As for the new cancer drugs, pharmaceutical companies apparently charge whatever the market will bear. A new type of medication, a PARP inhibitor similar to the one I receive in a clinical trial, has been approved by the Food and Drug Administration for recurrent ovarian cancer patients. Lynparza, produced by AstraZeneca, costs about $11,000 a month. That would come to $132,000 a year. After a media flap a few years ago over Zaltrap — doctors at Memorial Sloan Kettering boycotted it, saying it was no more effective than a less expensive drug — its producers cut the price in half.

No wonder, then, that people with cancer are more likely to go bankrupt than other Americans. The authors of The New England Journal of Medicine article conclude that the QALY has been underestimated. For a single threshold now, they would suggest either $100,000 or $150,000 per QALY.

Whatever the estimate, a crude ratio of cost effectiveness, like the QALY, seems presumptuous. How can qualitative factors (nausea, fatigue) be converted into quantitative numbers? How can general calculations account for individual variations (my preference for fatigue over nausea) or overriding personal beliefs and principles about what constitutes a valuable existence?

Yet it would help patients like me to participate in sober public conversations on these issues since many of us are aware that individual decisions about medical costs sidestep vexing social questions of why they are inflated and how they will tax our children and grandchildren. At the least, more transparent communications would alleviate widespread fears that living life forward could trip us backward into penury.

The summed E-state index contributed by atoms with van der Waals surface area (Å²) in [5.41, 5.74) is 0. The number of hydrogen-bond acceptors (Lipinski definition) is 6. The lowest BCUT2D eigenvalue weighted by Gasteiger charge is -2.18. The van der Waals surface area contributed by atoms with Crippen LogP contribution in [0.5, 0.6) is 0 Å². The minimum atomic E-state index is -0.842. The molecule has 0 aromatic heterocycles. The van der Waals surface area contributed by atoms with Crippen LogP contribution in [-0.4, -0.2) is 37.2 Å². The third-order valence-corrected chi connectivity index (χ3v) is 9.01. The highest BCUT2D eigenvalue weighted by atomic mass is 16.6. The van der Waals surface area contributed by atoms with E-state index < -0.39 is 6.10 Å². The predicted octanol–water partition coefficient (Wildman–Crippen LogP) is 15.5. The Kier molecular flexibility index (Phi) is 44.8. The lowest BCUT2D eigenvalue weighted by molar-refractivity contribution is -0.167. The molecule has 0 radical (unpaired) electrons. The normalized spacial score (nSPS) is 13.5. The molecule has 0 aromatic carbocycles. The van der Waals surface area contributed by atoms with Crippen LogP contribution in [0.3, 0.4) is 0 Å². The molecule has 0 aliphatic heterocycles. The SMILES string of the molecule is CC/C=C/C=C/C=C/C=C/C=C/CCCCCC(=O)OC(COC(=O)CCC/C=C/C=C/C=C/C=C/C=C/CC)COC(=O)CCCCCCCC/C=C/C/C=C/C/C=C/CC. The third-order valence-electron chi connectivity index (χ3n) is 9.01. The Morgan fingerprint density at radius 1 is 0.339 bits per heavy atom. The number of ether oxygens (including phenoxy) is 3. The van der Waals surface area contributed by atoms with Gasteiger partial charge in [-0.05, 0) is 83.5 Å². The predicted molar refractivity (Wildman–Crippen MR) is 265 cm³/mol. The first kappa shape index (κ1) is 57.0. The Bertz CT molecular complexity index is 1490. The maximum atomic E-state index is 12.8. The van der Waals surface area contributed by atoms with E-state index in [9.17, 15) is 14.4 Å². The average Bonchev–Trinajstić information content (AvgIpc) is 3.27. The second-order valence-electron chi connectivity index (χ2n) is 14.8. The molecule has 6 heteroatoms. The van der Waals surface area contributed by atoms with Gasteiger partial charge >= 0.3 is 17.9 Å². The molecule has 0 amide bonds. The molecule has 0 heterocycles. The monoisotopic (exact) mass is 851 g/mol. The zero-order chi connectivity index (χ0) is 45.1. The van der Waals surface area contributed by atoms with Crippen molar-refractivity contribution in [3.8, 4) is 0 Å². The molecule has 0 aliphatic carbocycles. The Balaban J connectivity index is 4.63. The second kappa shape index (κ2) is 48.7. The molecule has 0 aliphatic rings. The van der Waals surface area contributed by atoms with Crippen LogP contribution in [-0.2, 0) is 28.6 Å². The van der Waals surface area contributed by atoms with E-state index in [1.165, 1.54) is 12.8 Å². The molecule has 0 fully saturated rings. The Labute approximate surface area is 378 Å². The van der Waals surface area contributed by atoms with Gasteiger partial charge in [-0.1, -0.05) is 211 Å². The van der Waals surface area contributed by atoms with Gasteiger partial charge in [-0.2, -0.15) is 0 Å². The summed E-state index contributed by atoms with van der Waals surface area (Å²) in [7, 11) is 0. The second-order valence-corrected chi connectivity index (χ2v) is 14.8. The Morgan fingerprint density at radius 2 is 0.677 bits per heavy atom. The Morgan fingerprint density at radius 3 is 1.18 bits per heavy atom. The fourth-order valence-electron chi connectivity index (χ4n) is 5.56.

For the past three years, the clinical trial in which I participate has covered most cancer-related expenses. When the drug in my trial fails, I want to have some say about whether another year of my life is worth the cost of treatment. But it will take a change in the current way of doing medical business to make that possible.

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A Bittersweet Passover: Cancer, Remission and Change

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Credit Camila Engman

Despite good news about my cancer treatment, it has been a hard winter, so I am looking forward to Passover. By retelling the story of the Jewish people’s escape from slavery in Egypt, the Haggadah — the text recited at the annual Seder — celebrates deliverance and springtime renewal. How would its rituals and prayers resonate for me this year, when cancer concerns were unexpectedly supplanted by other tribulations?

Alesha, the research nurse of my clinical trial, informed me in February that she and my oncologist were requesting an amendment of the Phase 1 study rules on my behalf. Since August 2012, I have driven up to Indianapolis every month for tests that have charted my vital signs and the CA-125 blood marker of ovarian cancer. The signs remained good, the marker stayed low, and each month Alesha passed over another bag of the experimental pills. Soon the leash tying me to the hospital will loosen. Maybe I will get two or even three months of pills all at once.

My jubilation was tempered by the difficult circumstances with which I currently contend. Over the past year, my husband, Don, has suffered a series of debilitating accidents, surgeries and infections. Just when I was priding myself on caring for Don as devotedly as he had cared for me, I slipped and fractured my pelvis. Once energetic seniors, Don and I now hobble around on canes, a geriatric duo. Grounded, we realize that we must move out of a country house we love but cannot maintain.